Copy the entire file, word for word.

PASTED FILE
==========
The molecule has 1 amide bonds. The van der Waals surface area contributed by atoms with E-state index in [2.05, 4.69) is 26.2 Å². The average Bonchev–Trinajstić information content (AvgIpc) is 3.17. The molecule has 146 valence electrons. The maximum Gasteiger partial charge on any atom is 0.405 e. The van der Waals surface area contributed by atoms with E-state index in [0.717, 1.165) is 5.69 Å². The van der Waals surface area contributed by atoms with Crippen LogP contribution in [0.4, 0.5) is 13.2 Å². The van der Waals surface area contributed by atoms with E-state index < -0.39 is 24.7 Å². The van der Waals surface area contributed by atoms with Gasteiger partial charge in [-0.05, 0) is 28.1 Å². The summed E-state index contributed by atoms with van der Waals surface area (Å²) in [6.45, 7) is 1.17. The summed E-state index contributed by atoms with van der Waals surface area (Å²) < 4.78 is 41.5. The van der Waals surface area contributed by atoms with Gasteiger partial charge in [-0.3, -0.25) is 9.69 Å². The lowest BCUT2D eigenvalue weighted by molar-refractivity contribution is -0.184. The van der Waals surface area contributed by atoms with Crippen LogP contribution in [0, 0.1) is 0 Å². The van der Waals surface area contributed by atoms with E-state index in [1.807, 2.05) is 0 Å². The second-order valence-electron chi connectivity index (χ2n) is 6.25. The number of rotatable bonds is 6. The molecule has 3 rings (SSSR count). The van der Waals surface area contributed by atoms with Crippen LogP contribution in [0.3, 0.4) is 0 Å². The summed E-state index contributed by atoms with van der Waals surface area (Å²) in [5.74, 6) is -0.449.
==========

The molecule has 1 amide bonds. The van der Waals surface area contributed by atoms with E-state index in [2.05, 4.69) is 26.2 Å². The average Bonchev–Trinajstić information content (AvgIpc) is 3.17. The molecule has 146 valence electrons. The maximum Gasteiger partial charge on any atom is 0.405 e. The van der Waals surface area contributed by atoms with E-state index in [0.717, 1.165) is 5.69 Å². The van der Waals surface area contributed by atoms with Crippen LogP contribution in [0.4, 0.5) is 13.2 Å². The van der Waals surface area contributed by atoms with E-state index < -0.39 is 24.7 Å². The van der Waals surface area contributed by atoms with Gasteiger partial charge in [-0.05, 0) is 28.1 Å². The summed E-state index contributed by atoms with van der Waals surface area (Å²) in [6.45, 7) is 1.17. The summed E-state index contributed by atoms with van der Waals surface area (Å²) < 4.78 is 41.5. The van der Waals surface area contributed by atoms with Gasteiger partial charge in [-0.3, -0.25) is 9.69 Å². The lowest BCUT2D eigenvalue weighted by molar-refractivity contribution is -0.184. The van der Waals surface area contributed by atoms with Crippen LogP contribution in [0, 0.1) is 0 Å². The van der Waals surface area contributed by atoms with E-state index in [1.807, 2.05) is 0 Å². The second-order valence-electron chi connectivity index (χ2n) is 6.25. The number of rotatable bonds is 6. The molecule has 3 rings (SSSR count). The van der Waals surface area contributed by atoms with Crippen LogP contribution in [0.3, 0.4) is 0 Å². The summed E-state index contributed by atoms with van der Waals surface area (Å²) in [5.74, 6) is -0.449.